While no one would ever want their newborn child to have the need for any type of intensive care ever, things don’t always go according to our wishes. At times, it becomes necessary for newborns to need intensive care. The places where babies can get the best care are either Neonatal Intensive Care Unit (NICU) or Pediatric Intensive Care Unit (PICU). Both the units have similar names because of what they have in common, but they still have different meanings. Let’s dive into each of these two units step-wise to determine what makes them different from each other.
Why do babies go to NICU and PICU?
While being different, both NICUs and PICUs are meant for children who require the highest level of medical care. Both units are designed for top-notch monitoring and feature special devices that would not be found in other areas of the hospital (like ventilators, monitors, and other special equipment). The staff is specially trained to give their young patients interventions and medications requiring close medical supervision. Plus, both places would have a lower staff-to-patient ratio to accommodate the intense needs of the patients. So, how do we differentiate between the two in simple terms? Let us explain this.
Difference between NICU and PICU
NICU: To put it simply, NICU, or neonatal intensive care unit, is for just-born babies to 1 month of age, who need round-the-clock monitoring including premature babies, those with health issues, serious infections after birth, congenital heart diseases, and other neonatal surgical conditions requiring intensive monitoring after surgery, others weighing very less at birth (low birth weight: 1.5 to 2.0 kg, very low birth weight: 1 to 1.5 kg, extremely low birth weight: less than 1.0 kg), small for age baby and those who have had a difficult birth like breathing difficulties, feeding issues and all. The NICU is equipped with a medical team specialized in newborn care. Babies in need of neonatal care generally go to the unit in the first few hours or days of life.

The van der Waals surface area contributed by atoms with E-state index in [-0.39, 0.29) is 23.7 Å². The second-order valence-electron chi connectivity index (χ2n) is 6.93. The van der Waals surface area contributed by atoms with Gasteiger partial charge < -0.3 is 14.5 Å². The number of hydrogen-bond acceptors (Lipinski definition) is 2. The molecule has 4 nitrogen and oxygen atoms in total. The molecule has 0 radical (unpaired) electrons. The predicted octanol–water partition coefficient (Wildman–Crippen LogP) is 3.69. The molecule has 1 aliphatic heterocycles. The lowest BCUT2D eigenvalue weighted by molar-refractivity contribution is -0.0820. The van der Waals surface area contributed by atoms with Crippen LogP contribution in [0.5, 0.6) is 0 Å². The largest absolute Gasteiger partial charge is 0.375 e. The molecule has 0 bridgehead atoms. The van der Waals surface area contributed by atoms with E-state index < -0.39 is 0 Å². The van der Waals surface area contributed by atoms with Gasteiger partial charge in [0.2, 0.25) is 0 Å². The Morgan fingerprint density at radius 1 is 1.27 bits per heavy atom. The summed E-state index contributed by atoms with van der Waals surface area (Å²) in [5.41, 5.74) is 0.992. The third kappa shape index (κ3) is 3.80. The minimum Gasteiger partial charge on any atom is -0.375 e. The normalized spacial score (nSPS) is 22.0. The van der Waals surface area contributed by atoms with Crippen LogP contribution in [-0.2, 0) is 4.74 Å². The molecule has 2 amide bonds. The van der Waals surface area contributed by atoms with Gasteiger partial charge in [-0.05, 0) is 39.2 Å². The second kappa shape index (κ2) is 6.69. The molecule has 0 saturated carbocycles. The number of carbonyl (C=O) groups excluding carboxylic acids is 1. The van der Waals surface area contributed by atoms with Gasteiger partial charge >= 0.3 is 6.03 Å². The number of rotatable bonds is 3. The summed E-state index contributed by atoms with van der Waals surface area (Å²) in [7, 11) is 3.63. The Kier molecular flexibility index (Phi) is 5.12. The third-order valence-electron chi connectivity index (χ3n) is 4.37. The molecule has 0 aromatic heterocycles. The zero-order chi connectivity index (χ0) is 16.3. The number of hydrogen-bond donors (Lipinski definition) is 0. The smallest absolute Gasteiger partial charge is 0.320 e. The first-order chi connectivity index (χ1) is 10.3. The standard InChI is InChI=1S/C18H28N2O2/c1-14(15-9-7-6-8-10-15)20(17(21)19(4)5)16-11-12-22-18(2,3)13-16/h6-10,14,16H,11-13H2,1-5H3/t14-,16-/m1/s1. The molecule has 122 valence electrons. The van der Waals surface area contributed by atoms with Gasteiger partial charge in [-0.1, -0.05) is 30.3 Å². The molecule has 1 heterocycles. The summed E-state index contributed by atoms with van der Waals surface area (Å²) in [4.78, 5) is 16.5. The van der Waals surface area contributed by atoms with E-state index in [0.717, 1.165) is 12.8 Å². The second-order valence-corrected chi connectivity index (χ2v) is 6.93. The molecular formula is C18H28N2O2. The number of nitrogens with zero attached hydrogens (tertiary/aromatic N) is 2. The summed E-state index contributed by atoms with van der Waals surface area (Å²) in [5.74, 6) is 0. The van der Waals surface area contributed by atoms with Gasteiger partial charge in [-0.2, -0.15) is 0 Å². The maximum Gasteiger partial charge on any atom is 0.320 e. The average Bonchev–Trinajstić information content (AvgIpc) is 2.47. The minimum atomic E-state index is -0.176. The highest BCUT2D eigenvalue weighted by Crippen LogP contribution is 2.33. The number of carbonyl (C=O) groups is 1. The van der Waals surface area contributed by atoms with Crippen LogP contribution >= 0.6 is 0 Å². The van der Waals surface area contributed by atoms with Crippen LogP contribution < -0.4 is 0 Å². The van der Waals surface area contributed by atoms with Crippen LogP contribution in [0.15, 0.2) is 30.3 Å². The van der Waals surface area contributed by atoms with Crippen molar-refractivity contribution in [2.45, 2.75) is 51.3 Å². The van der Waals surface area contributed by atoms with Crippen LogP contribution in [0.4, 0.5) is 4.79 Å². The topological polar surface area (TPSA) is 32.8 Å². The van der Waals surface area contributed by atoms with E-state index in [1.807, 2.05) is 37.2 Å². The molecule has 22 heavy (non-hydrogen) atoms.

PICU: Pediatric intensive care unit on the other hand is designed for older kids ranging from a few weeks old (> 4 weeks old) and higher up, till 14 to 18 yrs depending on hospital policy. The upper age limit can, however, be a bit unclear, especially if a patient has a long-standing or chronic illness. For example, your child has undergone treatment for cystic fibrosis in the past and might continue to receive care there into their 20s. Besides, your child may need PICU care for serious illnesses, like dengue, gastro, pneumonia with breathing complications, diabetes-related complications, serious accidents like a head injury, or any other scenario that requires frequent monitoring.
So, if a baby is born prematurely and needs special care, it will be admitted to a NICU and not PICU. Since not all hospitals have specialized neonatal units, in such cases, your baby would be shifted to a nearby hospital with a dedicated NICU and then go to the PICU as a newborn.
Simply put, the main difference between the two is the age of a child – while the NICU is reserved for newborns till 1 month of age, the PICU is meant for kids of all ages. Though the two may also have slightly different equipment with the PICU needing devices to accommodate kids of many sizes, however, the level of care and monitoring is nowhere different with both giving the best available care to every single child in all circumstances.